Meanwhile, an intriguing template has appeared in the geopolitics: The US seems to be testing the water to deploy a highly reliable back channel to Tehran. The Jordanian government has announced that Jordanian king Abdullah will be willing to meet Mahmoud Ahmedinejad either in Amman or in Tehran to “discuss ways for bolstering bilateral ties on clear bases in such a manner that serves the interests of the two peoples, Islamic issues as well as security and stability in the region.” Bravo! The ties between Tehran and Amman are in a state of deep chill. Tehran considers Abdullah as an American lackey. On the other hand, Abdullah is the most favourite trouble shooter that Washington employs when need arises for undertaking delicate missions. Abdullah revels in such roles. His credentials are unmatchable: he talks and deals with Israel, survives solely due to US (and Saudi) support and he just loves the fact that Jordan has traditionally punched far above its weight in regional politics. 
So, what is happening? Quite possibly, US is exploring the scope for having a “dialogue” with Ahmedinejad. Of course, US would have noticed that amidst the Middle East turmoil, Iranian behaviour on the whole has been very restrained and confined entirely to rhetoric. This would have encouraged US to probe the possibilities of a modus vivendi with Iran so that each side would have a measure of assured confidence as to what the other side is up to apropos the regional turmoil. Broadly speaking, US knows only too well that Iran is a stakeholder in regional stability and that Iran’s regional influence has vastly increased, whereas Israel faces regional isolation. 
Of course, within the highly fractious Iranian regime, there are powerful cliques that will oppose any dialogue with Abdullah at this juncture and will condemn Ahmedinejad for his “betrayal”. They will be casting a wary eye that Ahmedinejad’s standing may strengthen if a US-Iran contact begins.No doubt, for an Iran watcher, this gives a rare opportunity to fathom the enigmatic personality of Ahmedinejad, his equations with Supreme Leader Ali Khamenei as well as the extent of his political clout to bulldoze his detractors and go ahead with his decision to meet Abdullah. So far, Ahmedinejad is facing some sharp sniping from the Majlis. How does the Iranian Revolutionary Guard Corps react? What about the religious establishment? These are valid questions. On earlier occasions, too, A’s “feelers” to the US (especially during his visits to New York and his initial favourable stance on exchange of refined uranium) have been scotched by the hardliners. Any sign of a “thaw” in US-Iran relations inevitably becomes the stuff of factional fights among cliques in Tehran – as in Washington, too. Therefore, if Ahmednejad does meet Abdullah finally, it becomes a major development, surely heralding a massive shift in the co-relation of forces in the region.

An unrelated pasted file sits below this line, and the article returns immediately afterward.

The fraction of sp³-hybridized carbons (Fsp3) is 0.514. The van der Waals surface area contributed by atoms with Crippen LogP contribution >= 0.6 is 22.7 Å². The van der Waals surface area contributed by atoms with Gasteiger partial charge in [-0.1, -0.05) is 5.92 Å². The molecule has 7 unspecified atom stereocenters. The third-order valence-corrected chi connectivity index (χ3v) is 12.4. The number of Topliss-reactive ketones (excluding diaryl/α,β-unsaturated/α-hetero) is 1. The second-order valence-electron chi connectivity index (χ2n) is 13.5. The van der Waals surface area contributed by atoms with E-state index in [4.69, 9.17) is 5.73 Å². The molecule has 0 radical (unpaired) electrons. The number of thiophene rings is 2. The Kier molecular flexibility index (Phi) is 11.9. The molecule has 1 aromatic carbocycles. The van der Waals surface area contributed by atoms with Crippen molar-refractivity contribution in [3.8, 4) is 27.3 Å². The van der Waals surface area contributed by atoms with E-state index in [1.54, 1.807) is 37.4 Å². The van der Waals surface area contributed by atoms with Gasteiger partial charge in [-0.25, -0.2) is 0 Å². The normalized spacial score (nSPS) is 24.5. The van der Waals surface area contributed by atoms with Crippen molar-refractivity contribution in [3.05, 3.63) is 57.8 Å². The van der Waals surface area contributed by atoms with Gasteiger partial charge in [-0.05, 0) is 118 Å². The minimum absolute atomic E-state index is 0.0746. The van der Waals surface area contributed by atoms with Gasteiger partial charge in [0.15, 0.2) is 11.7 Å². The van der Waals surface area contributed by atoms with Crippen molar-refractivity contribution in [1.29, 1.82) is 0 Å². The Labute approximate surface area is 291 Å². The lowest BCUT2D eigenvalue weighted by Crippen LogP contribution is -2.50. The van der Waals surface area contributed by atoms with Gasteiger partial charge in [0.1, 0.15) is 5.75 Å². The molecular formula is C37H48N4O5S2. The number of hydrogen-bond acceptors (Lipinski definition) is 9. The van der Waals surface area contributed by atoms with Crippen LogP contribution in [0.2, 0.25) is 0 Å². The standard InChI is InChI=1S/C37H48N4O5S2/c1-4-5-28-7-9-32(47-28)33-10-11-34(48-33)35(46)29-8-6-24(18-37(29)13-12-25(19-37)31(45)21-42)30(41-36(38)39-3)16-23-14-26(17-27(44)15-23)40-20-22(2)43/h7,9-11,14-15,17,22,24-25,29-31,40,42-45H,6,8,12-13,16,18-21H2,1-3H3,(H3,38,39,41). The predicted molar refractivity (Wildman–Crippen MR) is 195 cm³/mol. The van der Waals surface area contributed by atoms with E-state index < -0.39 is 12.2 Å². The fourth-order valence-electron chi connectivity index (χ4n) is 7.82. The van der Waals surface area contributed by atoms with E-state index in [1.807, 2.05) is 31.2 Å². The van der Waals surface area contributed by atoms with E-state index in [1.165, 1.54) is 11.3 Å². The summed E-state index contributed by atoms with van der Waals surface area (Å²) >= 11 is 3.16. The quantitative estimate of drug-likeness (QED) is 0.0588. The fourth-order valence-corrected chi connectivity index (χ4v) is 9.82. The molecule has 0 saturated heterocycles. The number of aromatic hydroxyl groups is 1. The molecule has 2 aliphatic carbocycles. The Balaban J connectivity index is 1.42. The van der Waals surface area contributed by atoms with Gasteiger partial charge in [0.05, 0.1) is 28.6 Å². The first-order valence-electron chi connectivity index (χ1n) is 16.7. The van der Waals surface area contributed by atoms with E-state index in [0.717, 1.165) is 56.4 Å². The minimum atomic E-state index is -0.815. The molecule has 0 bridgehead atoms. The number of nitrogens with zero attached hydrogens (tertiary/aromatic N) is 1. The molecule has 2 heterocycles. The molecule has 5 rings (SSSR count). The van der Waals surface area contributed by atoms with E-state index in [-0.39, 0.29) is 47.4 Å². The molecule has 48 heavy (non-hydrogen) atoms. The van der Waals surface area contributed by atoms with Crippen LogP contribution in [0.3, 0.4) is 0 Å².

Let us remember that in Bahrain, US and Iranian interests intersect. We may expect both sides to do everything possible to ensure that no flashpoint arises. Abdullah’s mission seems to be in this direction. It is in moments such as this that we get a “close-up” on the variegated panorama of US-Iran standoff. India should draw important conclusions out of all this for the future trajectory of its relationship with Iran.

Posted in Diplomacy, Military, Politics, Religion.

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One Response

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  1. KPM Das says

    Great analysis there…. fundamentals of US interests will drive the next few events there and the rebellion is too weak to handle an armed intervention. But the seeds are sown.

    Why do you say “Shia traingle” of Iran, Saudi Arabia and Yemen when Saudi Arabia has only 5% Shias?